CASeries #5: COSMOS
Chapter 52 ♦ Ridiculous!
Varialon, the Sea of Celine
Four months later
The opening festivities was like Independence Day for a country under siege for three hundred years. People were boisterous. Their energy levels were overwhelmingly high. Confetti showers rained in stuttering beats that the ground was a sputter of rainbows and pavement. In spite of the many faces that dotted the streets of Mardiya, only the select few would be able to enter the main venue—that is, the competitors, the leaders of each town, and their entourage.
De Cirque served only as fuel to the fire. The raging excitement became further riotous in their involvement. After the notorious inactivity of the most famous performers in all of Varialon for the past four months, their appearance in the Grand Opening of the Sovereign Tournament only further encouraged the subscription of the thousand eyes to the long-awaited competition.
The parade they presented in the winding paths of Mardiya was a sight to behold. Among the most eye-catching were the iconic Lundie and Maridie in their improved breathtaking stunts and enhanced synchronization. Aliyah, the ringmaster, was ever better with her green fire and powerful stage presence. Aoute became known for the edgy blades he spun between delicate fingers. The others were stars of their own, bright and hot, brilliant in every act.
The last one in the line, who people came to know as Banshee, was trailed by the many beasts of De Cirque in a silent stroll. Contrary to her name, she was a quiet march to the parade—yet there was something not quite as hushed as she seemed. The light smile did not quell the eerie storm that brewed under her feet, the halo of lightning around her shoulders and the sharpened appeal of her azure blues.
Her presence was a blatant declaration of rebellion, not only because of the stories she had given with the many performances she had with De Cirque, but because she carried the unerring insurgence to the current stability Varialon has tipped itself in. Not only were doubts planted in the hearts of many at her mentions of the other world, but the recent discovery of an ancient ruin in the now sanctioned caves of Liberia had planted even more discord among the people.
All knew that the parade was a mere free taste to the sumptuous meal to be prepared. Hungry eyes followed the artists in their entry to the barricaded grounds—a place they knew would be very hard to enter. Yet news and updates to the tournament was all people needed to satisfy their curiosity. So long as this was satiated, order was maintained.
The vast venue was set under the sunny skies, in the open fields of the Fire Faction territory. As it was morning, the sun had not quite reached its throne. Sections were divided evenly between each participating faction. As they were accustomed to, there were only six—Earth, Fire, Water, Air, Spirit, and the many guilds and organizations in attendance shared the last space among themselves.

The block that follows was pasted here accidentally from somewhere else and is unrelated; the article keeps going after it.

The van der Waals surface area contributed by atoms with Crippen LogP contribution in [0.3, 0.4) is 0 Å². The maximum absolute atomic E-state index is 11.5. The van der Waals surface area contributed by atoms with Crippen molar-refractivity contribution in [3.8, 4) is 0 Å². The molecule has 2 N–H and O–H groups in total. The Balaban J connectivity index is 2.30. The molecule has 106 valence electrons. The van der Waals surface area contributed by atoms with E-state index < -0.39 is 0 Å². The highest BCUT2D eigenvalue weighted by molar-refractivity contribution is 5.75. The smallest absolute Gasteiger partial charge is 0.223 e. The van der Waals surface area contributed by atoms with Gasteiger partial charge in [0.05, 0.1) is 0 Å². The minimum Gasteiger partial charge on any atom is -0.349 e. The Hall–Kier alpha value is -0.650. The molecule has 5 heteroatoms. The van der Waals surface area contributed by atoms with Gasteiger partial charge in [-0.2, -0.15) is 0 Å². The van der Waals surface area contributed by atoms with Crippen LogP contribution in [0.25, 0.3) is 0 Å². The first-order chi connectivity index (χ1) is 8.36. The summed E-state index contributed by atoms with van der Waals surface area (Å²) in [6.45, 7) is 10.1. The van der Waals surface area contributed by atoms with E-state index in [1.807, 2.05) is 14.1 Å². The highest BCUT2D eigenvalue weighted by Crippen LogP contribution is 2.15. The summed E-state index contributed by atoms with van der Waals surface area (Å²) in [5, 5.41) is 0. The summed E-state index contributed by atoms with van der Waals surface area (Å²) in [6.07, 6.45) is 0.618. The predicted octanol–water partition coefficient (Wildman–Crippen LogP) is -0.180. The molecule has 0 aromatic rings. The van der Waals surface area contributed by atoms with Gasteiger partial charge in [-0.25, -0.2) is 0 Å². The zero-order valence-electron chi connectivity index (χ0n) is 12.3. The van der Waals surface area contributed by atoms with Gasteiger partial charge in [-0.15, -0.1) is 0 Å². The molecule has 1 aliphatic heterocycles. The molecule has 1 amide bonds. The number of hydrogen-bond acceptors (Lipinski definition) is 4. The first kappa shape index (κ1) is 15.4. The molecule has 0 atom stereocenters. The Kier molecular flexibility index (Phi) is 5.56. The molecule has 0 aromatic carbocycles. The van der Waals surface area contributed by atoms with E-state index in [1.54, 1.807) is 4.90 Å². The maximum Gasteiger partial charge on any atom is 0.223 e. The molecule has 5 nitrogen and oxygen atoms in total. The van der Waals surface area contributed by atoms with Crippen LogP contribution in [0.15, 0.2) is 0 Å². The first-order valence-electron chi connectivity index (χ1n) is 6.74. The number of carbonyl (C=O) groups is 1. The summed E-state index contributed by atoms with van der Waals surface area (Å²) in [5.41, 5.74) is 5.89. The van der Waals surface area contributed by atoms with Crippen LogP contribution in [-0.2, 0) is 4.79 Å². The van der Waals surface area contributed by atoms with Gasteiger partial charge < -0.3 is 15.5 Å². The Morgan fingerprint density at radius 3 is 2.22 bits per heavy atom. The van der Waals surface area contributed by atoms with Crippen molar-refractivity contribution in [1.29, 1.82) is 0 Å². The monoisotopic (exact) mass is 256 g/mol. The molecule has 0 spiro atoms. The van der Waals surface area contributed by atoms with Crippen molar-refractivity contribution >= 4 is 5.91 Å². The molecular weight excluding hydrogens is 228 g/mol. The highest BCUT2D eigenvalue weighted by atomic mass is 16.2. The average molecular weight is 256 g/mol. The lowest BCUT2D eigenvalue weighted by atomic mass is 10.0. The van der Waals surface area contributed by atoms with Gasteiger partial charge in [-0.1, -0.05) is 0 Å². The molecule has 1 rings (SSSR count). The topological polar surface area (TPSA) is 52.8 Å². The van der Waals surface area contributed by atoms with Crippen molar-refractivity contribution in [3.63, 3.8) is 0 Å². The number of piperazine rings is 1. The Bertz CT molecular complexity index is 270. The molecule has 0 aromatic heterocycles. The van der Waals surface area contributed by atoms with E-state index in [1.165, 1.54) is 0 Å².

“Welcome all to the Sovereign Tournament!” the reverberating voice of the announcer echoed far and wide. He carried with him the resonance stones that amplified his voice a hundred times over, allowing many to hear him clearly. “A bright, blessed day it is indeed for we have once again come to witness this jovial occasion to honor our leaders.”
Among the crowd was a clear divide between the many colors that symbolized each faction. Their leaders were at the forefront of each divide, proud and tall. Arcana and Raegan were swathed in citrine robes accentuated with silver, Aleser and Deli in their crimson red and black apparels, a man in a bright blue armor posted beside a tall lady whose head was lined with a silver coronet carrying a deep blue centerpiece, two men in deep greens and browns, and yet again two more men in heavy whites.
“May I ask each faction to please come forward so that we can decide on who fights against who first?”
As expected, leaders including Arcana and Aleser stepped forward and approached the announcer. Their strides were long and straight, eyes shifting to meet one another’s to shoot a subtle threat.
Unexpectedly, instead of just five heads bobbing towards the center, there were six. Dubious, people turned to the strange face and found Arisce walking forward as well.
“What’s going on?”
“What is De Cirque up to this time?”
Whispers arose. Brows curled and foreheads creased. Confusion spread on the many faces before laughter broke out.
“What in the name of the gods!”
“Is this a joke?”
The host was stunned senseless at the sight of the troupe leader heading down with the others. Valeriana stood in line with Aliyah and rest of De Cirque with unreadable expressions so, in spite of the people trying to get a clue about what was happening based on their reactions, they remained clueless.
Until Arcana smiled.
The faction leaders were alarmed as they continued sauntering. Seeing the lady of the Spirit Faction’s gaze meet Arisce’s was enough of a sign that something big was going to happen—if not ridiculous.
They halted at the center of the open venue around the same time, with the announcer in the middle of the circle they formed, holding a tinted jar of colored globes.
“I am confused,” said the announcer, his voice reverberating as he met Lady Arisce’s eyes.
“You need not be,” Sloan replied curtly. “I think my intentions are pretty well made clear.”
“Preposterous,” muttered the lord of the Wind Faction under his breath.
The woman with the silver coronet, the lady of the Water Faction, growled. “What absurdity do you plan on stirring next? First you spread lies and now you have the face to walk down here—”
“De Cirque is taking part in this competition, Maeghan,” was Arisce’s firm reply, cold blue eyes even colder than the deep blue sapphire sitting on the woman’s forehead. The declaration instigated gasps and widened eyes. “From what I remember, my circus sets the standards for absurdity. You are no authority in that matter.”